NATO expansion into the Baltic states is seen as an assault on Russia’s “near abroad,” countries the Kremlin wrongly views as part of Russia itself. And the possibility of Ukraine becoming a NATO member is seen as a knife aimed at the very heart of “Mother Russia.”
To the Kremlin, it does not matter at all that there is no legitimacy in denying sovereign states the right to choose their own foreign policy and security outcomes. The simple reality is that NATO is seen as a threat.
President Trump for his part is a less than enthusiastic supporter of NATO. Trump has frequently stated that he resents giving the other NATO members a “free ride” in terms of national security.
For Trump, NATO expects everything from the United States and provides little in return. He is unafraid to ask whether the United States alone should be saddled with the burden of defending Europe, while NATO’s member states freely engage with the countries against which they expect America to provide defense.
Since becoming President, Trump has worked hard to drive wedges into the Atlantic alliance, against the wishes and goals of the U.S. foreign policy establishment. In fact, he has asked his security staff about withdrawing from the Alliance on multiple occasions.
But President Trump’s position vis-a-vis NATO was well-established long before he ran for President. And although his position and Putin’s align, they derive from totally different reasons. Trump couldn’t care less about the Baltic states and Ukraine, while Putin couldn’t care less about who foots the bill for NATO.
The evidence thus shows that Putin and Trump make common cause in trying to tear down the structures of NATO – albeit for different reasons.

The global economy

Beyond NATO, Russia resents and opposes the United State’s global economic hegemony and the centrality of the U.S. dollar in the world economy.
In the heyday of peak oil, Vladimir Putin strongly advocated for the inclusion of the ruble in the panoply of reserve currencies and promoted its use as a trade settlement currency. His ideas didn’t sell very well, but they provided a clear indication of Russia’s intentions and goals.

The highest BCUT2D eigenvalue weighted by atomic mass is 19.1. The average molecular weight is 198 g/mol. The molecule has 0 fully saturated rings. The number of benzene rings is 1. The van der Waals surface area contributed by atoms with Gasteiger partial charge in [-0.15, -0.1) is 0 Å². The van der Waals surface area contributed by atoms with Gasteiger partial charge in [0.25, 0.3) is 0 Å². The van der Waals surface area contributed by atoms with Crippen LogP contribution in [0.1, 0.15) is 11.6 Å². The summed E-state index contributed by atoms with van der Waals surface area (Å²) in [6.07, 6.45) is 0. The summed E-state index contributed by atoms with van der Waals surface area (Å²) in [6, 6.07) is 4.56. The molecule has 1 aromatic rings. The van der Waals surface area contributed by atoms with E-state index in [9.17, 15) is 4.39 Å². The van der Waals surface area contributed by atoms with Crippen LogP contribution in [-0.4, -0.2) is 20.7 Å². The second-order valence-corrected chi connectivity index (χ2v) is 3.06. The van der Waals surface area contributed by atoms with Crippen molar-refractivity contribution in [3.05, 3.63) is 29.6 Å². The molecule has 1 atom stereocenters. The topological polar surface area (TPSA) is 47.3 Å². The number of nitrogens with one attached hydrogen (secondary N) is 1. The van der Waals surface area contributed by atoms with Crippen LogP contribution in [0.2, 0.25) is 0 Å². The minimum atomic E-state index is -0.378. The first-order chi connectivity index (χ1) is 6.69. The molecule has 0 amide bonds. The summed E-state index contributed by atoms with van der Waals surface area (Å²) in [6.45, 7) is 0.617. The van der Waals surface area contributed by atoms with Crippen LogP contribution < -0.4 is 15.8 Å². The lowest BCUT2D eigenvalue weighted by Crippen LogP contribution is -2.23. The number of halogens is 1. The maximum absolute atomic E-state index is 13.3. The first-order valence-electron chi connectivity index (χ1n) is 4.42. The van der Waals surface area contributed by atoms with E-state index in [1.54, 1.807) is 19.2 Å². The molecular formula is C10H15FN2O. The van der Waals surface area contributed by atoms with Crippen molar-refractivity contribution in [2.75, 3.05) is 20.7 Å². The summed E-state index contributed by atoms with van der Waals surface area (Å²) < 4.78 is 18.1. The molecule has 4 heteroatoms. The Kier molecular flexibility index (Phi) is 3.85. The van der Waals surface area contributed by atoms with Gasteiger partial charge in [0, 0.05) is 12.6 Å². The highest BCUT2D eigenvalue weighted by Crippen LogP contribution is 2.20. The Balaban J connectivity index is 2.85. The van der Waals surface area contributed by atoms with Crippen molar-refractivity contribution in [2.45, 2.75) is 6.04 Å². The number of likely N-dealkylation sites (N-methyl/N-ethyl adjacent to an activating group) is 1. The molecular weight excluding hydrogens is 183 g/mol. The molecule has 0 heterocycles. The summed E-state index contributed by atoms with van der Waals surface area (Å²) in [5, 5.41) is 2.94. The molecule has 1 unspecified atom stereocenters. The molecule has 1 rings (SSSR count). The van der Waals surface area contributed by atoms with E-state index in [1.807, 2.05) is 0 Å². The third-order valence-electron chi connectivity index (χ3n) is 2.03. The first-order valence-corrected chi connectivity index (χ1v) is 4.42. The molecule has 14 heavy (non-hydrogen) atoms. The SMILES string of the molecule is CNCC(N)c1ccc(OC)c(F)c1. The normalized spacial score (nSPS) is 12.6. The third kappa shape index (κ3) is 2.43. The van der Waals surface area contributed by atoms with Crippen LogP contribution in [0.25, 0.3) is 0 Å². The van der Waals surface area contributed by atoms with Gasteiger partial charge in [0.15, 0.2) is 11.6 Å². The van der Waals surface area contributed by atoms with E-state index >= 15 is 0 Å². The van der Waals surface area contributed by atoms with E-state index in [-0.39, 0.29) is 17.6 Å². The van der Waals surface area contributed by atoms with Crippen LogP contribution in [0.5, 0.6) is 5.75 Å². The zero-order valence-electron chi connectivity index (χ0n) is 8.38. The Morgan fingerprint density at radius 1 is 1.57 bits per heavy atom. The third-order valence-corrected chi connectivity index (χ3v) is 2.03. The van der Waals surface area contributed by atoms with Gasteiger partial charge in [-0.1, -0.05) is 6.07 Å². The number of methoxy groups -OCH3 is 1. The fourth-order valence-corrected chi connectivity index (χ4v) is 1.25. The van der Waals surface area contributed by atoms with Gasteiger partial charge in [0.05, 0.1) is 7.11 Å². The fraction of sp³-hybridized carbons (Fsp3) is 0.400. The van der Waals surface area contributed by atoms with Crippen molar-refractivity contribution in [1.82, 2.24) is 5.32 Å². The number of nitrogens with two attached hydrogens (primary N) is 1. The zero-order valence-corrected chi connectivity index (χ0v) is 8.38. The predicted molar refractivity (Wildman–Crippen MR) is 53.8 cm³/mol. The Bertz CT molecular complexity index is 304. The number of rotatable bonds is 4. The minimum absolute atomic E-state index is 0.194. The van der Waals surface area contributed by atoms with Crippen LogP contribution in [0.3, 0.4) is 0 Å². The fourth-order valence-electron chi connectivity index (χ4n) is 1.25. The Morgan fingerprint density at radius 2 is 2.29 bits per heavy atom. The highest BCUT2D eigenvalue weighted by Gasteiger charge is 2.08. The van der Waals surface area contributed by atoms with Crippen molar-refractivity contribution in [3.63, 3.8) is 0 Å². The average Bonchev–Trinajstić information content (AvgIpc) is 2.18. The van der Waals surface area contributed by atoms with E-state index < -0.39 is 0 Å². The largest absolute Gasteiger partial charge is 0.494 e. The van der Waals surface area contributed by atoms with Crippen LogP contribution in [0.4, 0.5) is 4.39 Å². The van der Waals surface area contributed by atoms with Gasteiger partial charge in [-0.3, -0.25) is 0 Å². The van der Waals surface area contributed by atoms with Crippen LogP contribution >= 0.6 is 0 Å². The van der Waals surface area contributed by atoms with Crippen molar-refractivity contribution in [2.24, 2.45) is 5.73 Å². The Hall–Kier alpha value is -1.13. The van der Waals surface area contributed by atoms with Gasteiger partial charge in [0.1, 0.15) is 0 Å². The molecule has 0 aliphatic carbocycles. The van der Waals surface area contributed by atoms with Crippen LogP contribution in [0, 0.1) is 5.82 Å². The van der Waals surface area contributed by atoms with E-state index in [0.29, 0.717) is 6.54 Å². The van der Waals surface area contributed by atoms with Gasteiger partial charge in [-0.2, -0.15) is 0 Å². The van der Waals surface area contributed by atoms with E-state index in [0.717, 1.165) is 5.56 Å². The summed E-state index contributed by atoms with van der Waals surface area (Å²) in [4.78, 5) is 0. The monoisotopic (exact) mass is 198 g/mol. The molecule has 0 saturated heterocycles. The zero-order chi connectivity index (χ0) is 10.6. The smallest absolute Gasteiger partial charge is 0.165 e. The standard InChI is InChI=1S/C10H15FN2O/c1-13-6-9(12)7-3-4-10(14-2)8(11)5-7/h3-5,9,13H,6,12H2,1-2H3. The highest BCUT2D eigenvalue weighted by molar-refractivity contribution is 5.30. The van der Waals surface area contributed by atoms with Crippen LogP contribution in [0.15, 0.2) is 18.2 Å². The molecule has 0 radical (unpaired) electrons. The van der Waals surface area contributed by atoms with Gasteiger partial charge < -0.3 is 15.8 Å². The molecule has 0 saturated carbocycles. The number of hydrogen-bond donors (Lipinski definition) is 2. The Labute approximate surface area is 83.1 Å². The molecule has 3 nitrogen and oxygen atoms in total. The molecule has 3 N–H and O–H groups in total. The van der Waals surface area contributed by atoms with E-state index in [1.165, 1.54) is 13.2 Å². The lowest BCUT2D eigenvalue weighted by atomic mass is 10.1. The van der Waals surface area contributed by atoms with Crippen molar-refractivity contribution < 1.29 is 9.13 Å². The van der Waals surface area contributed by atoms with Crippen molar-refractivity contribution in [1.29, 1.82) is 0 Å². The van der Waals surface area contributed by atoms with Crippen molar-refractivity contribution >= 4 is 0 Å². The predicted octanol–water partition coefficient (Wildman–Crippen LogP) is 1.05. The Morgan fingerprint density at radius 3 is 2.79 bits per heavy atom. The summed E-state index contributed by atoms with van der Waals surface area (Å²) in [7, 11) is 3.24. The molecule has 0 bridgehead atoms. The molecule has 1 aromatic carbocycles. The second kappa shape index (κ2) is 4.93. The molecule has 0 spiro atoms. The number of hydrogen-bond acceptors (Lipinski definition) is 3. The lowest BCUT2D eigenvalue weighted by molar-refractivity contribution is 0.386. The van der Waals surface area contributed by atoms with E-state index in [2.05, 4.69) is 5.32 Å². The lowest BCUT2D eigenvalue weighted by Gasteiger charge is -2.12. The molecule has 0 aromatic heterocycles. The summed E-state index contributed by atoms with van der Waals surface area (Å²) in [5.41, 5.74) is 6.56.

The United States does play an outsized role in the global economy. It has traditionally promoted globalization through multilateralism and set the rules for economic interaction based on an unflagging belief in the market economy, including free trade.
Furthermore, the U.S. dollar is used to settle approximately 52% of world trade and constitutes a whopping 63% of the world’s allocated currency reserves.
In setting the rules of the global economy, U.S. prosperity, prestige and power is enhanced, while other countries must play by America’s rules.
While increasingly resentful, other countries – including in Europe – do benefit from the arrangement. American consumerism, for example, creates a near-endless demand for foreign goods. This creates an abundant supply of global wealth, as U.S. dollars flow into the profit and loss accounts of foreign companies and, perhaps more importantly, into the reserve accounts of the world’s central banks.

The new “gold”

Simply put, the U.S. dollar is the new “gold.” It provides the foundation for growth in all of the world’s economies. Americans, as the global buyers of last resort, get a free ride in this process. The United States’ annual trade deficit of some $600 billion in goods and services is put on the country’s near-limitless credit card.
Not only does Putin’s Kremlin resent the United States’s hegemonic role in the global economy. Worse, Russia’s own economic initiatives are circumscribed by the U.S.-dominated structures that govern it.
The World Bank undermines Russia’s initiatives in emerging markets. The IMF imposes limitations on the flexibility Russia is able to employ in managing its fiscal accounts.